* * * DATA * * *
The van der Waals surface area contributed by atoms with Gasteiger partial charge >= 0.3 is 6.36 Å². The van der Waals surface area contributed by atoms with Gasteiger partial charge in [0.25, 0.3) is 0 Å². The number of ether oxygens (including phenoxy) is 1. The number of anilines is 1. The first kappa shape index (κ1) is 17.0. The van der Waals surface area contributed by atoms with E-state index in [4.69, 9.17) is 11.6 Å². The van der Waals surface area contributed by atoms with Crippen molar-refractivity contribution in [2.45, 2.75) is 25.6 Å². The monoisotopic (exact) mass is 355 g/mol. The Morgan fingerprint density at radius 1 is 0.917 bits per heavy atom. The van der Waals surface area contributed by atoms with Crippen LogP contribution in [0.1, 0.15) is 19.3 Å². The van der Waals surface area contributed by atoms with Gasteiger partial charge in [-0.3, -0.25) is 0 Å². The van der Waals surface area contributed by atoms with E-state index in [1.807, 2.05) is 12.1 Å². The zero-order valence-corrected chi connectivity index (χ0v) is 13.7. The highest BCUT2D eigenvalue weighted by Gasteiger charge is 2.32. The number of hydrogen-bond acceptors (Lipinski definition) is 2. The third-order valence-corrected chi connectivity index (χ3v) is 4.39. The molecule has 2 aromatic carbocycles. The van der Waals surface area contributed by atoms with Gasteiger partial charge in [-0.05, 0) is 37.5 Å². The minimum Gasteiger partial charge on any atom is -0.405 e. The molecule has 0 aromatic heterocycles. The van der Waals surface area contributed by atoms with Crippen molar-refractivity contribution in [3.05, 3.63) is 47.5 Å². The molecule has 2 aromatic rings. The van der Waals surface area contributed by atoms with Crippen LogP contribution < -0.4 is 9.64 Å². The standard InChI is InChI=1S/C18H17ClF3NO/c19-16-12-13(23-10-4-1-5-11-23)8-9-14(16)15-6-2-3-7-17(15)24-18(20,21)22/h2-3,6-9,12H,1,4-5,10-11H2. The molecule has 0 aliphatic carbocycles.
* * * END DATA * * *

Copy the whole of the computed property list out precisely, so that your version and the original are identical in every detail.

The van der Waals surface area contributed by atoms with Gasteiger partial charge >= 0.3 is 6.36 Å². The van der Waals surface area contributed by atoms with Gasteiger partial charge in [0.25, 0.3) is 0 Å². The number of ether oxygens (including phenoxy) is 1. The number of anilines is 1. The first kappa shape index (κ1) is 17.0. The van der Waals surface area contributed by atoms with E-state index in [4.69, 9.17) is 11.6 Å². The van der Waals surface area contributed by atoms with Crippen molar-refractivity contribution in [2.45, 2.75) is 25.6 Å². The monoisotopic (exact) mass is 355 g/mol. The Morgan fingerprint density at radius 1 is 0.917 bits per heavy atom. The van der Waals surface area contributed by atoms with Crippen LogP contribution in [0.1, 0.15) is 19.3 Å². The van der Waals surface area contributed by atoms with Gasteiger partial charge in [-0.3, -0.25) is 0 Å². The van der Waals surface area contributed by atoms with E-state index in [1.807, 2.05) is 12.1 Å². The zero-order valence-corrected chi connectivity index (χ0v) is 13.7. The highest BCUT2D eigenvalue weighted by Gasteiger charge is 2.32. The number of hydrogen-bond acceptors (Lipinski definition) is 2. The third-order valence-corrected chi connectivity index (χ3v) is 4.39. The molecule has 2 aromatic carbocycles. The van der Waals surface area contributed by atoms with Gasteiger partial charge in [-0.05, 0) is 37.5 Å². The minimum Gasteiger partial charge on any atom is -0.405 e. The molecule has 0 aromatic heterocycles. The van der Waals surface area contributed by atoms with Crippen molar-refractivity contribution in [3.05, 3.63) is 47.5 Å². The molecule has 2 aromatic rings. The van der Waals surface area contributed by atoms with Crippen LogP contribution < -0.4 is 9.64 Å². The standard InChI is InChI=1S/C18H17ClF3NO/c19-16-12-13(23-10-4-1-5-11-23)8-9-14(16)15-6-2-3-7-17(15)24-18(20,21)22/h2-3,6-9,12H,1,4-5,10-11H2. The molecule has 0 aliphatic carbocycles.